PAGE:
We should always be mindful of our water consumption, but this is especially important during the summer, when recreational and landscaping water usage greatly increase. This past June was abnormally dry in the greater Washington area, and over the last few weeks we have begun to hear that dreaded word: drought.
Here are a few tips for conserving water. Taking action may have other benefits, too!
- Reduce or replace your turf grass. You can find beautiful, drought-tolerant ground covers that don’t need watering (or mowing). Stepables.com has a large variety of ground covers for you to view for turf-free inspiration.
- Keep your turf at least 3 inches high. If you do have a lawn, adjust your mower to its highest setting. Longer grass is healthier and less prone to scorching. It shades the soil underneath and thus reduces evaporation and the need for frequent irrigation.
- Use your sprinkler system efficiently. Ensure that your sprinklers are not spraying your house, driveway, deck/patio or the street. If you have an automatic system, water early in the morning or in the evening, when the rate of evaporation is reduced. Install a rain sensor so that your sprinklers stay off during rainstorms. And water more deeply but less frequently—your plants’ root systems will be healthier.
- Use drip irrigation wherever possible. Drip irrigation products deliver water directly to a plant’s roots; water loss through evaporation is thereby minimized.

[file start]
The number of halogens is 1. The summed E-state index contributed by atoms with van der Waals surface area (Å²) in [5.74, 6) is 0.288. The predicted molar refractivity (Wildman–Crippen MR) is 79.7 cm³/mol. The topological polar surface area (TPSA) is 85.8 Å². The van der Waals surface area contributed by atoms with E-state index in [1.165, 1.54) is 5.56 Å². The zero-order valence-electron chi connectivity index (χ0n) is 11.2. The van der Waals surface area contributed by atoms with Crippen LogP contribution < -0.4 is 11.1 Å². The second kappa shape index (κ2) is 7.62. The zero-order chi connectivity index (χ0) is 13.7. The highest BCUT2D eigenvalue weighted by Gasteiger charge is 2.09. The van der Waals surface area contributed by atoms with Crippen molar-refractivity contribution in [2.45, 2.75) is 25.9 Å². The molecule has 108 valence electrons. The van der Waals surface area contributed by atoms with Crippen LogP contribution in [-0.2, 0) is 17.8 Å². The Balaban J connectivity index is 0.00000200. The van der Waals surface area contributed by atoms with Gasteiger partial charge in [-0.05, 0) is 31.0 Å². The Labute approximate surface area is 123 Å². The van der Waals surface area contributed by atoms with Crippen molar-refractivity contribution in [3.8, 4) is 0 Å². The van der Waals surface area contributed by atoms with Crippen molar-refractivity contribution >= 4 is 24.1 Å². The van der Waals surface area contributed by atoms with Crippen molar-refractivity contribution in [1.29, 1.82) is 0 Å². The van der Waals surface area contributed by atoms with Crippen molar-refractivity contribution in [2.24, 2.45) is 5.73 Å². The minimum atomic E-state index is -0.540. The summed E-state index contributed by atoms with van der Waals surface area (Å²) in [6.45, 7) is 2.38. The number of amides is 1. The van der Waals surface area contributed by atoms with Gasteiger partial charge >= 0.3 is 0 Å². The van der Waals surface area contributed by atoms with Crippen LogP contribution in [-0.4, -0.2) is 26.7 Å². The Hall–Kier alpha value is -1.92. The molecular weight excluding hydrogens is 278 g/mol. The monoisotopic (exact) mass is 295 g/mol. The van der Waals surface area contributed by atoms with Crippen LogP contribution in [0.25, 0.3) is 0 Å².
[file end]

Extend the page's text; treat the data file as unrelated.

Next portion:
- Get a rain barrel. Collect the rainwater that streams off your roof by setting up a rain barrel underneath your gutter’s downspout. That rainwater is ideal for watering your outdoor plants!
- Mulch! Mulch helps retain moisture around your plants so that you don’t need to water as often. It also provides great weed control!
- Sweep (instead of blowing) the driveway to clear it of debris. Here’s an added incentive: Taking broad, long strokes with a broom is great for the arms!
- Repurpose leftover water. When you change the water in your child’s swimming pool, or drain the water from your just-cooked pasta, use that old water (cooled if it’s pasta water!) on your plants.
- Put a Bucket in Your Shower. Most of us turn the shower on a minute or so before we step in, to let the water warm up. Place a bucket under the flow and use that water for your garden plants. Each person can save around 1,500 gallons a year, an impressive amount.
- Cover your swimming pool. If you have a pool, make sure the water doesn’t evaporate. Cover it when you are not using it.
- Go to the car wash. Washing your car at home can be a fun way to cool off, but you may use 100 gallons of water or more. Commercial car washes generally use 40 gallons or less.
Conserving water isn’t just good for the planet, it can also substantially reduce your utility bills. Remember, utilities generally charge you twice for the water coming out of your faucets: your consumption and the sewer usage charge that is based on your consumption.